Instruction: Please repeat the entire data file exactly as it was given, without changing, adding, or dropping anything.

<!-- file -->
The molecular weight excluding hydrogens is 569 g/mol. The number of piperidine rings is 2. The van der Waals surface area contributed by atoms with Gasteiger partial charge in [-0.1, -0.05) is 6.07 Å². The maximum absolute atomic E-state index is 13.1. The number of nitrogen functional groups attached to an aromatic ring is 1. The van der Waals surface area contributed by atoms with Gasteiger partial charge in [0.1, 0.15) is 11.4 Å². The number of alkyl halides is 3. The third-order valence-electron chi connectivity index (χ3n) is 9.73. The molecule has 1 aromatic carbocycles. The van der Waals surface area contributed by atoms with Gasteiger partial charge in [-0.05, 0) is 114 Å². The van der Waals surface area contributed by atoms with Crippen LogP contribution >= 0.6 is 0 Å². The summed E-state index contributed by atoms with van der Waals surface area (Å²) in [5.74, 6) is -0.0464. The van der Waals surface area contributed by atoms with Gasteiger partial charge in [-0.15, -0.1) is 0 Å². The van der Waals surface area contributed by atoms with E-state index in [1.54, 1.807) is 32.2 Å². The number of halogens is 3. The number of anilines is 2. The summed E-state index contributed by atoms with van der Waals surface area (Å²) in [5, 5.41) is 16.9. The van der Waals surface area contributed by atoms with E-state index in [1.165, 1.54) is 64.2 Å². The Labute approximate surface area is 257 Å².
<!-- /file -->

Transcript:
The molecular weight excluding hydrogens is 569 g/mol. The number of piperidine rings is 2. The van der Waals surface area contributed by atoms with Gasteiger partial charge in [-0.1, -0.05) is 6.07 Å². The maximum absolute atomic E-state index is 13.1. The number of nitrogen functional groups attached to an aromatic ring is 1. The van der Waals surface area contributed by atoms with Gasteiger partial charge in [0.1, 0.15) is 11.4 Å². The number of alkyl halides is 3. The third-order valence-electron chi connectivity index (χ3n) is 9.73. The molecule has 1 aromatic carbocycles. The van der Waals surface area contributed by atoms with Gasteiger partial charge in [-0.05, 0) is 114 Å². The van der Waals surface area contributed by atoms with Crippen LogP contribution >= 0.6 is 0 Å². The summed E-state index contributed by atoms with van der Waals surface area (Å²) in [5.74, 6) is -0.0464. The van der Waals surface area contributed by atoms with Gasteiger partial charge in [-0.15, -0.1) is 0 Å². The van der Waals surface area contributed by atoms with E-state index in [1.54, 1.807) is 32.2 Å². The number of halogens is 3. The number of anilines is 2. The summed E-state index contributed by atoms with van der Waals surface area (Å²) in [5, 5.41) is 16.9. The van der Waals surface area contributed by atoms with E-state index in [1.165, 1.54) is 64.2 Å². The Labute approximate surface area is 257 Å².